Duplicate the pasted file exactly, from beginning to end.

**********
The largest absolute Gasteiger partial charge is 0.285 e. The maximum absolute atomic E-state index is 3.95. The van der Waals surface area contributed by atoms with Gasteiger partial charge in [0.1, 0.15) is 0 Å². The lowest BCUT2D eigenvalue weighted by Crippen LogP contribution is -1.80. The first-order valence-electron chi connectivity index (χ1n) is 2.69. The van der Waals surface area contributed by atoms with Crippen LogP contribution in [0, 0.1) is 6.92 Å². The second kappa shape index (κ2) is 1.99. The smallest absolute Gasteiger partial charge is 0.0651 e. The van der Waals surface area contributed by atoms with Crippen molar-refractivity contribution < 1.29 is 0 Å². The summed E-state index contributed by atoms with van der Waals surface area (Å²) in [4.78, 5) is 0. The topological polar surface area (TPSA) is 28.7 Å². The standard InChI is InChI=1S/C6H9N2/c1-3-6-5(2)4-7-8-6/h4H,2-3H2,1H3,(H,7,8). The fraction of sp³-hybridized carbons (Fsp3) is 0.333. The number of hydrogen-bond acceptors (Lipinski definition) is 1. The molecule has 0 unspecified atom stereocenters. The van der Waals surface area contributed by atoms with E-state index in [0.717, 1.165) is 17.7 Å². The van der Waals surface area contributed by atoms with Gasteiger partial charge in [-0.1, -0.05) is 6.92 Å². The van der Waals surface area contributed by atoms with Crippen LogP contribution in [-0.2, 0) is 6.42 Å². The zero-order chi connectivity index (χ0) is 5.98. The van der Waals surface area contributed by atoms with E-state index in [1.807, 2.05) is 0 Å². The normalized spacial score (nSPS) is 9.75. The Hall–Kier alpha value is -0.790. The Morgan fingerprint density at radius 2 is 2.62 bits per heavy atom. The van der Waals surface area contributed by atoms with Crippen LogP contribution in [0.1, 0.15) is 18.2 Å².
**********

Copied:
The largest absolute Gasteiger partial charge is 0.285 e. The maximum absolute atomic E-state index is 3.95. The van der Waals surface area contributed by atoms with Gasteiger partial charge in [0.1, 0.15) is 0 Å². The lowest BCUT2D eigenvalue weighted by Crippen LogP contribution is -1.80. The first-order valence-electron chi connectivity index (χ1n) is 2.69. The van der Waals surface area contributed by atoms with Crippen LogP contribution in [0, 0.1) is 6.92 Å². The second kappa shape index (κ2) is 1.99. The smallest absolute Gasteiger partial charge is 0.0651 e. The van der Waals surface area contributed by atoms with Crippen molar-refractivity contribution < 1.29 is 0 Å². The summed E-state index contributed by atoms with van der Waals surface area (Å²) in [4.78, 5) is 0. The topological polar surface area (TPSA) is 28.7 Å². The standard InChI is InChI=1S/C6H9N2/c1-3-6-5(2)4-7-8-6/h4H,2-3H2,1H3,(H,7,8). The fraction of sp³-hybridized carbons (Fsp3) is 0.333. The number of hydrogen-bond acceptors (Lipinski definition) is 1. The molecule has 0 unspecified atom stereocenters. The van der Waals surface area contributed by atoms with E-state index in [0.717, 1.165) is 17.7 Å². The van der Waals surface area contributed by atoms with Gasteiger partial charge in [-0.1, -0.05) is 6.92 Å². The van der Waals surface area contributed by atoms with Crippen LogP contribution in [-0.2, 0) is 6.42 Å². The zero-order chi connectivity index (χ0) is 5.98. The van der Waals surface area contributed by atoms with E-state index in [1.807, 2.05) is 0 Å². The normalized spacial score (nSPS) is 9.75. The Hall–Kier alpha value is -0.790. The Morgan fingerprint density at radius 2 is 2.62 bits per heavy atom. The van der Waals surface area contributed by atoms with Crippen LogP contribution in [0.1, 0.15) is 18.2 Å².